Wednesday, July 19, 2017

Always Leave A Little Gas in The Tank When The Writing Day is Done

No one writes a book in a single session. Even the most prolific writers are looking at about a month at the very least to complete a project (I'm looking at you, Robert Louis Stevenson), but most of us will take longer. Like a year or more longer. That means you're going to be spending a lot of sessions plugged-in to your world, building it one brick at a time. And while it might be tempting to just go all-out every day, it's important to do a little forward planning on this mental road trip you're taking.

To that end, don't end the day when you run out of road. Stop when you know where you need to go tomorrow.

Shit... where do I go from here?

You Need A Little Road To Build Your Speed Back Up


When you come to the end of a day's writing, you need to know where you're going from that point. Not in some vague sense, either. You need a clear direction and destination so you can build at least a little your speed back up the next time you sit down.

For example, let's say you planned out this whole mid-book shootout in your gritty spy novel. Your protagonist runs down an enemy agent, and they have a huge knock-down, drag-out brawl in the rain. Your hero comes out on top, and holds the enemy agent over a steep drop, demanding to know who he works for. You end your session there. Then tomorrow you sit down, open the file, and stare at the screen for an hour and a half.

Why? Well, because you have no idea who hired this guy, or how it connects to your plot. You don't know what your protagonist does from here, or how far he's willing to go to get the answers. And because you're starting from the cliffhanger you left off on, your brain is stalling out.

Oh hey... what's over there?
If you know you're approaching the last of your rope, don't go until you've reached the bitter end. Leave a few handfuls so that when you sit down tomorrow you at least know how to get started. Because once you have the engine revved, and you've built up speed, it's easy to go off in new directions. Just like how you can jump further if you have a dozen yards to sprint, than if you stood at the edge of a cliff and tried to long-jump across the canyon.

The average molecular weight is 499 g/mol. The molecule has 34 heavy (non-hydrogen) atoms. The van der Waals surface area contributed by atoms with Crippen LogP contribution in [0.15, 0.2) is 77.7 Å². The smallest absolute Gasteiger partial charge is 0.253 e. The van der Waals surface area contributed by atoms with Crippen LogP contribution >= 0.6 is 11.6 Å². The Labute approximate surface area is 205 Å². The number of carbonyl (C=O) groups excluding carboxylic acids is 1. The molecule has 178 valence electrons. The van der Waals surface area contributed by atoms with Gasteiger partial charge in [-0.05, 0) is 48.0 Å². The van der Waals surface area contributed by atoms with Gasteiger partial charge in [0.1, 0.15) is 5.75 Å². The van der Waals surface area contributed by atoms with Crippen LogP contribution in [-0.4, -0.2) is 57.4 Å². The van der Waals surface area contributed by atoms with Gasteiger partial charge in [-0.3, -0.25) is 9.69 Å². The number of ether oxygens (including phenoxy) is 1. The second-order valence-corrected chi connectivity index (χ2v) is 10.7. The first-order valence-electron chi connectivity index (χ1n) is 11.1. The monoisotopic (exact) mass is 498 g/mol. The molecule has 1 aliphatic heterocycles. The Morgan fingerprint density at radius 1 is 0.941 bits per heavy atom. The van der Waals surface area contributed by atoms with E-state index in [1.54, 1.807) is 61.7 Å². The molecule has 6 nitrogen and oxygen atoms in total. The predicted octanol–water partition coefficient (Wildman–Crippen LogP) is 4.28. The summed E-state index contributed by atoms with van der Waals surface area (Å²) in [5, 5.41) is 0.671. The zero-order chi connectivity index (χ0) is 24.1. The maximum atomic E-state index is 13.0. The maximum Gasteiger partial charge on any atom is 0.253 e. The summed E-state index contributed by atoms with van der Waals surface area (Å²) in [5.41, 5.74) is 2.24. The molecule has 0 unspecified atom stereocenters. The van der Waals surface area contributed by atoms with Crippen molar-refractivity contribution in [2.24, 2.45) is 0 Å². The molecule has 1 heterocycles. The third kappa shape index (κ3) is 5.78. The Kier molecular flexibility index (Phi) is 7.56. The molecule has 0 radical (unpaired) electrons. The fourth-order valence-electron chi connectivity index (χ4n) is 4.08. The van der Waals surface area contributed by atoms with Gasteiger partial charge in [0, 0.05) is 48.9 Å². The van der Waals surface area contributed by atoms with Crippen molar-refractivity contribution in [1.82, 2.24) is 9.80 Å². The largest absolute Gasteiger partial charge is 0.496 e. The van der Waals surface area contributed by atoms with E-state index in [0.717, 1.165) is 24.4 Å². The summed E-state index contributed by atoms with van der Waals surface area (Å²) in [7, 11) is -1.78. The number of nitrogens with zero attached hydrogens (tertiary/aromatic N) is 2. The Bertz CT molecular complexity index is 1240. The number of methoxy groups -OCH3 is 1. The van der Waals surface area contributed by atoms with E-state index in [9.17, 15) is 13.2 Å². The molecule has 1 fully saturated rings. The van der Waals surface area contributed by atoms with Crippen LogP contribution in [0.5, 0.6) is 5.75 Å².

Writing a book is hard enough as it is. Don't make it harder on yourself than you have to by going until you're running on fumes, and hoping someone fills your idea tank before you come back tomorrow.

That's all for this week's Craft of Writing post. Sorry for the brevity, but sometimes advice doesn't take 1,000 words to convey. If you'd like to help support me and my blog, then head over to The Literary Mercenary's Patreon page. If you pledge at least $1 a month, then there's a pile of swag waiting as a thank you. Lastly, if you want to keep up-to-date on all my work and projects, then follow me on Facebook, Tumblr, and Twitter.

Wednesday, July 12, 2017

Self-Publishing is Often a Proving Ground For Authors

People often see traditional publishing and self-publishing as natural enemies. Their systems are different, their philosophies are different, and supposedly their authors are different. People see the decision as an either/or sort of choice; as if authors are all out for the big draft, and they either need to tie on with a company, or remain true to themselves as a free agent.

That isn't really how things work, though. You see, there's actually a lot of interaction between these two spheres, and if someone makes a splash in one, then the ripples are going to get attention in the other. And if those ripples are big enough, you just might find that opportunity comes a'knocking at your door.

Hello there. Would you like work, and a big, fat check?

Reputation, Work History, and Ripples in The Water


So, I'd like to tell you a story. A story about how my own self-publishing efforts got me noticed by some bigger, more established folks who followed the waves I was making back to me.

To begin, most of us don't tend to think of blogs, YouTube channels, and other avenues as self-publishing. They totally are, though. So, as soon as I started writing this blog (and my gaming blog Improved Initiative) I staked out my little piece of turf as a self-published creator. And I haven't moved from that patch.